Right-Wing Christian Power Grab
by Chris Bowers, Tue Feb 08, 2005 at 06:40:57 AM EST
On Jan. 4, Rep. Walter Jones (R-NC) introduced H.R. 235, the Houses of Worship Free Speech Restoration Act of 2005. The bill would amend the Internal Revenue Code to allow religious congregations to support or oppose candidates for public office and conduct partisan campaign activities without losing their tax-exempt status, as long as the activity takes place in the context of a religious service or gathering. While narrower than previous proposals, the bill still unfairly favors religious organizations over other nonprofits and allows tax-deductible contributions to support partisan activities.
The bill is the latest in a series of attempts by Jones, who introduced the first version of the bill in June 2001 (The Houses of Worship Political Speech Protection Act or HOWPSPA). Congress has consistently rejected the proposal, which has been opposed by nonprofits, clergy and campaign finance reformers. Currently, tax law prohibits all religious, educational, charitable and other organizations exempt under section 501(C)(3) of the tax code from opposing or supporting candidates for office. H.R. 235 would change that for religious organizations.
H.R. 235 is narrower than earlier versions of the bill in that it limits the type of activities permitted, but it is more expansive in that there is no ceiling on the number of activities that could be permitted. Under H.R. 235, the permitted campaign-related activities would have to occur in the "content, preparation, or presentation of any homily, sermon, teaching, dialectic, or other presentation made during religious service or gatherings," but any amount of these activities could be conducted provided they were part of the presentation at a religious gathering. However, religious organizations would be precluded from making campaign contributions or paying for advertisements in newspapers.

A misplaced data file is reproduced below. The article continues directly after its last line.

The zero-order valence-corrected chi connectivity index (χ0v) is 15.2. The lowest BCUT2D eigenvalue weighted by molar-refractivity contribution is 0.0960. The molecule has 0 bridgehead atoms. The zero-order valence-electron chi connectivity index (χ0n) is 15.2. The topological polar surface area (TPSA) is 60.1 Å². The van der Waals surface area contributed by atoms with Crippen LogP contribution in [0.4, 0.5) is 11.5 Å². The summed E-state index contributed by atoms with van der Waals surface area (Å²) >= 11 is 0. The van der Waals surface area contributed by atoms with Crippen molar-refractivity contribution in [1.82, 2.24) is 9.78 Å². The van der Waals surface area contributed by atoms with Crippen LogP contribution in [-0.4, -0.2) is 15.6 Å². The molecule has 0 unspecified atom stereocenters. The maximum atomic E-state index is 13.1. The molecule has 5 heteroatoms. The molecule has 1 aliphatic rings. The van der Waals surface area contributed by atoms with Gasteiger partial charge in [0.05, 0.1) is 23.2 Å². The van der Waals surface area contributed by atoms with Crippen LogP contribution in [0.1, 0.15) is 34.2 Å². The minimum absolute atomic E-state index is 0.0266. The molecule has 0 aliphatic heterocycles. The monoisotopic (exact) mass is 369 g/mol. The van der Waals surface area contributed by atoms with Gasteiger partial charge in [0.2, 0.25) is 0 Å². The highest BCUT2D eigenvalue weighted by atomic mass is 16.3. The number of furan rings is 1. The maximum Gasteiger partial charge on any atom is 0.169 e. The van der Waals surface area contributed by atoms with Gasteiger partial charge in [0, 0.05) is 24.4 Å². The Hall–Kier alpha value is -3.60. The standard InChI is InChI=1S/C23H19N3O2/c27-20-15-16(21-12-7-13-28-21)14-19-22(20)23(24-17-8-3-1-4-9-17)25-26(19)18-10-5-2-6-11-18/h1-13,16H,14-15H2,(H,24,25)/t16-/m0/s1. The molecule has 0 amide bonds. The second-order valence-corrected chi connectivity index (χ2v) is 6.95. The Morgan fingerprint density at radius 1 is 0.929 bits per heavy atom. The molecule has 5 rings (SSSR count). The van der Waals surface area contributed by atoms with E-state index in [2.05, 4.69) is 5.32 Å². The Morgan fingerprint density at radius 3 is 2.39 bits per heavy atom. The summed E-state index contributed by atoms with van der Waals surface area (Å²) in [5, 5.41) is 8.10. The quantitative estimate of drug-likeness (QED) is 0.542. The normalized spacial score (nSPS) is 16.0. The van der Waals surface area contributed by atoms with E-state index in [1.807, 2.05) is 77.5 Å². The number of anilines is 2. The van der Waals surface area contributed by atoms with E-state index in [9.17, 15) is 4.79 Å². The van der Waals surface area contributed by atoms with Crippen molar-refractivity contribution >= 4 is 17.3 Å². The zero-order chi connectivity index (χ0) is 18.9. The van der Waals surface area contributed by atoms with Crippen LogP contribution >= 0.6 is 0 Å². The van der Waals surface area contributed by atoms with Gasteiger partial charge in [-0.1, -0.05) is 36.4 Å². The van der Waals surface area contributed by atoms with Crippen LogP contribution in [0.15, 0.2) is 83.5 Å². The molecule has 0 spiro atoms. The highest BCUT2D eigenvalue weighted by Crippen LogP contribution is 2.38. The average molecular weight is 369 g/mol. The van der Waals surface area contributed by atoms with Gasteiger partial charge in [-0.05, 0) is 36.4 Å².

Since this language would permit any activity that could be deemed part of a sermon or other presentation during a religious service, it allows for the express endorsement or opposition to a candidate for public office during a sermon. Religious leaders could request that contributions be made directly to the candidate's committee or other political organizations or even individual contributions of services to political campaigns. They could appeal to their congregations to vote for particular candidates.This is not just a power grab by the right-wing over the left wing nationally, but it is also an attempt by the Christian right to consolidate power over the Republican Party and to force large donors to funnel their political donations through religious organizations. While right wing bloggers like Instapundit hold up strawmen as the face of the left, they seem gleefully oblivious to the rising domination of their own party (oh, that's right, Reynolds is an independent / libertarian, not a Republican) by the Christian right. He can blog about how opposing the war means you are a traitor all he wants, but even among his own peeps he is becoming an increasingly irrelevant liberal elitist.